So it's a long over that way around my saying that we actually believe that with Disney, ABC, ESPN, our products we are really well-positioned. We've been among the first if not the first to offer our products on new platforms even if it's somewhat disruptive, we still believe in the expanded basic service for years to come but we are going to take advantage of opportunities. It's just hard to say when something either feels too disruptive too fast or not but when we see it, we will tell you about it."

It's all good. When the zombie apocalypse comes, our daughters will be watching Teen Beach 2, our sons will be watching Jessie, and Dad will be watching football.

When a company goes out of its way to communicate how some big immovable object is not a problem, it's a problem.

The cable bundle crunch isn't coming. It's here. Can we get some of the money back that we sunk into the new studios for SportsCenter?

Let's talk about Star Wars. Let's talk about Shanghai Disney. Let's just not talk about the part of the company responsible for half our profits which is at risk.

Watch for other cable players with similar affiliate sub fee revenue cash cows now at risk to show weakness tomorrow on the backs of this report.

The cable bundle revolution will be televised - over the top.

Two New Podcasts Recorded Yesterday:
Subscribe on iTunes or Follow on Soundcloud

Episode 14 - Victor Anthony on Internet Tech Earnings and the Potential of Tinder

I talked to Axion analyst Victor Anthony about all the recent Internet Tech companies' earnings. Who were the winners and losers among Google, LinkedIn, Amazon, Yahoo, Facebook, Pandora, Twitter, Yelp, and InterActive? We also discuss the potential for Tinder as a business and as an engine within IACI and where that stock might go in the next few years.

Episode 13 - Greg Zuckerman on Frackers, John Paulson, and the Hedge Fund Industry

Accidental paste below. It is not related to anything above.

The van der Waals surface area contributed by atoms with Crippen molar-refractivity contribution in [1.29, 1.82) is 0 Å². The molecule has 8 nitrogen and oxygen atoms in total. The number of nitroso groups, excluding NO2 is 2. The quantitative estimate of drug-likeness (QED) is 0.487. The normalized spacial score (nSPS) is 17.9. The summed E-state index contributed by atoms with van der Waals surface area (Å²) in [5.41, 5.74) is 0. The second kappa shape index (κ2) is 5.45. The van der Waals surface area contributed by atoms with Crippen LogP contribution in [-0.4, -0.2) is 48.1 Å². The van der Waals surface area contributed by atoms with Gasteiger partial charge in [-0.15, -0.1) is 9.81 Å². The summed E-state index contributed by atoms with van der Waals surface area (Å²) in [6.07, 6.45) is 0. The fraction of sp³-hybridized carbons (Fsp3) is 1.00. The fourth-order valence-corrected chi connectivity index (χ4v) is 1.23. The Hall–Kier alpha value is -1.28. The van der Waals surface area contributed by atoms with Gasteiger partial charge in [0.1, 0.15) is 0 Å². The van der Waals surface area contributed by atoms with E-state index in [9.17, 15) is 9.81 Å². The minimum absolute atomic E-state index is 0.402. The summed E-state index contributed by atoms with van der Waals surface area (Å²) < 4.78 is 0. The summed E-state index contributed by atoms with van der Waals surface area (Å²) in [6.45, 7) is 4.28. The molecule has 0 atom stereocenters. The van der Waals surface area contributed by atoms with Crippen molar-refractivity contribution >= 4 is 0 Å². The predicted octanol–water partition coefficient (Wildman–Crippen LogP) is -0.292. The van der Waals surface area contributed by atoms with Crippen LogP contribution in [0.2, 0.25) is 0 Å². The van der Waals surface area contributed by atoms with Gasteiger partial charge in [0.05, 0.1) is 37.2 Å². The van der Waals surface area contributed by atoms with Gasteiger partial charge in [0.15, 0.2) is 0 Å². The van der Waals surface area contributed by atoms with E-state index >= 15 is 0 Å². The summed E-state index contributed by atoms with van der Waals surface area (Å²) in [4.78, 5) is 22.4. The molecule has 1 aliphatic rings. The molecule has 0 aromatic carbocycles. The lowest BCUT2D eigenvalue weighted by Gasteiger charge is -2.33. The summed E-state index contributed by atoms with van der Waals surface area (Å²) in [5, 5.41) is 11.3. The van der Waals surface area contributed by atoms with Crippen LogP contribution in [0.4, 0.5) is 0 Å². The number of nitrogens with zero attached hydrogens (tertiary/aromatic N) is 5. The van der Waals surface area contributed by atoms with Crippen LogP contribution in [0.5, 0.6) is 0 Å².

For my money, Greg's the best writer at the WSJ. He's been writing about the hedge fund industry for almost 20 years. I asked him about where it's going. He also talks about his two recent business best-sellers on fracking and John Paulson.

Episode 12 - Brad Silverberg on Microsoft, Bill Gates, Steve Ballmer, and what makes a great team

Brad led the Windows 95 team at Microsoft which is now 20 years old. He's been a VC for the last 15 years. I asked him about Microsoft, Gates and Ballmer. You should hear him describe working for Bill Gates. The person who most reminds him of Gates today is Elon Musk.

Episode 11 - Mike Dauber on Venture and Enterprise Investing: Finding the next Cisco or IBM

Mike's an enterprise guy and has been a VC in the space since 08 - first at Battery and now on his own at Amplify. This is a great discussion of what's going on right now in enterprise. Mike thinks it's all up for grabs and the big traditional tech guys like IBM and Cisco are under assault.

Episode 10  - James Altucher on Jim Cramer, Larry Kudlow, and Choosing Yourself

When I first met James, I knew him as a financial guru at and CNBC. He's now a much more famous self-help guy. He's also super-generous and helpful. I think you'll really enjoy this chat. His writings have helped me enormously over the last couple of years.

Episode 9 - Tim Bontemps on NBA TV Money, Twitter, and Bill Simmons

Before I went on a Twitter hiatus, I made friends with Tim Bontemps who's the beat writer for the Brooklyn Nets at the New York Post. I love basketball but I asked him to come on to discuss what's going on from a business perspective with the NBA and whether the Nets will sell. I also asked how Simmons will do at HBO.